Male caregivers may be less likely to ask for help
Among unpaid, informal caregivers of older people with illness or disability, male caregivers in particular can be ambivalent about asking for help, according to a new review.
Caregivers are often family or close friends. Most are women. In the U.K., for example, 58% of informal caregivers are female, according to lead author Dr. Nan Greenwood of Kingston University and St George’s at the University of London.
But that leaves more than 40% who are men, and their experience still needs closer attention with specific research, she said.
It can be harder to study male caregivers because they are less likely to identify themselves that way, Greenwood told Reuters Health by phone.
“A lot of the people the government would call a ‘carer’ would call themselves a husband, and this may be particularly true of men,” she said. “They are less likely to categorize themselves as carers so they don’t even think to go for support. They see themselves as doing what a husband or son would do.”
This may be true, but since there has been little study directly comparing the male and female experience of caregiving, it is hard to say, she noted.
The new review synthesized seven studies from North America, most including older people caring for people with dementia.
In general, male caregivers felt committed to their roles and saw it as their duty, but were ambivalent about seeking help in the community, Greenwood and her coauthor Raymond Smith reported online July 19 in Maturitas.
The men frequently said they did not have enough information about community services.
“What little evidence we have suggests that they have a very similar experience to women,” Greenwood said.
Men can find things like intimate care or washing more difficult than women in some cases, she said.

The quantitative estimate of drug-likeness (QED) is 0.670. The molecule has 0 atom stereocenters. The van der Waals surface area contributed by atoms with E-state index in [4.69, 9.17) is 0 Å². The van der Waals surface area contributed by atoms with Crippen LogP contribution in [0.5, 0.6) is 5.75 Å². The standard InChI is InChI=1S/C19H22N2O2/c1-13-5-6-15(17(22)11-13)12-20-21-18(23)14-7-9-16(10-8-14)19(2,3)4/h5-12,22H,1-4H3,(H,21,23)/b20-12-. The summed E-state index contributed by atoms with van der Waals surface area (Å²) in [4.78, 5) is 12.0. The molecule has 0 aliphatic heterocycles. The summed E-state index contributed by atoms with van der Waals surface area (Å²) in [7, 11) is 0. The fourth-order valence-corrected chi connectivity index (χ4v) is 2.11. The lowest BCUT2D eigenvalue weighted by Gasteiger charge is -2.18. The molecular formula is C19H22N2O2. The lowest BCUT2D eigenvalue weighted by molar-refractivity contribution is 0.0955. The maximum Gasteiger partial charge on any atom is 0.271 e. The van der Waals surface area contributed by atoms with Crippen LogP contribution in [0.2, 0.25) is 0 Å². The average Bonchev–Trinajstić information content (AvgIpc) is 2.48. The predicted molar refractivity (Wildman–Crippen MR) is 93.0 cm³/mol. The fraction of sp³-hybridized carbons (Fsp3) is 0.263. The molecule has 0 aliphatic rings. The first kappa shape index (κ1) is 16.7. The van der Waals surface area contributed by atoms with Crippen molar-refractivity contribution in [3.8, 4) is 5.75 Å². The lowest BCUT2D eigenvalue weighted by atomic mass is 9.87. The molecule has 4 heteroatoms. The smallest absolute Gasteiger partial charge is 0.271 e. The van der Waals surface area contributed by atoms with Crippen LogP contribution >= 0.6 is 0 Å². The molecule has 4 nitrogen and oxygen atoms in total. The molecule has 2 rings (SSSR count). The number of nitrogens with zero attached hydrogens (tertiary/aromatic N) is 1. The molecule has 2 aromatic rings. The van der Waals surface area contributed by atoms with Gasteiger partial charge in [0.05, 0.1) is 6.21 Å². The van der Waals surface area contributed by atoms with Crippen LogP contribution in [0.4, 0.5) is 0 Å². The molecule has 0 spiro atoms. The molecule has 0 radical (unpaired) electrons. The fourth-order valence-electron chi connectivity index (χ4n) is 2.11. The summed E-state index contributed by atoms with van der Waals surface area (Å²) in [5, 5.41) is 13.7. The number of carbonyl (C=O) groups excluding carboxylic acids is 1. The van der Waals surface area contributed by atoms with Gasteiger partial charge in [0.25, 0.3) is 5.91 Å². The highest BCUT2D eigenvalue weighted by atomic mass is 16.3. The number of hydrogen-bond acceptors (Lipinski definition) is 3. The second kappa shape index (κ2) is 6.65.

Women are more likely to say they are depressed, and report higher levels of burden, but that could be influenced by how open men are to reporting depression, she said.
Men had less confidence in support services than women, and were more inclined to ask family for help, she said.
“We have a number of organizations for carers,” which in the U.K. include the Alzheimer’s Society and the Stroke Association, she said.
Support services can include day-care programs, some including support programs for the informal caregiver, case management, respite care, and psychotherapy, according to Dr. Ton Bakker, a psychogeriatrician at Rotterdam University of Applied Sciences in The Netherlands who was not part of the new study.
Both men and women are often unaware of these options, he told Reuters Health by email.
“You can have one for men and one for women, that’s not discriminating,” Greenwood said. “The issue would be finding enough men holding their hands up and say they want to come along.”
In any case, researchers need to learn more about the experiences of men to find out what they need or prefer, she said. Women may lean toward counseling and psychoeducational options, but men may not have the same preferences. – Reuters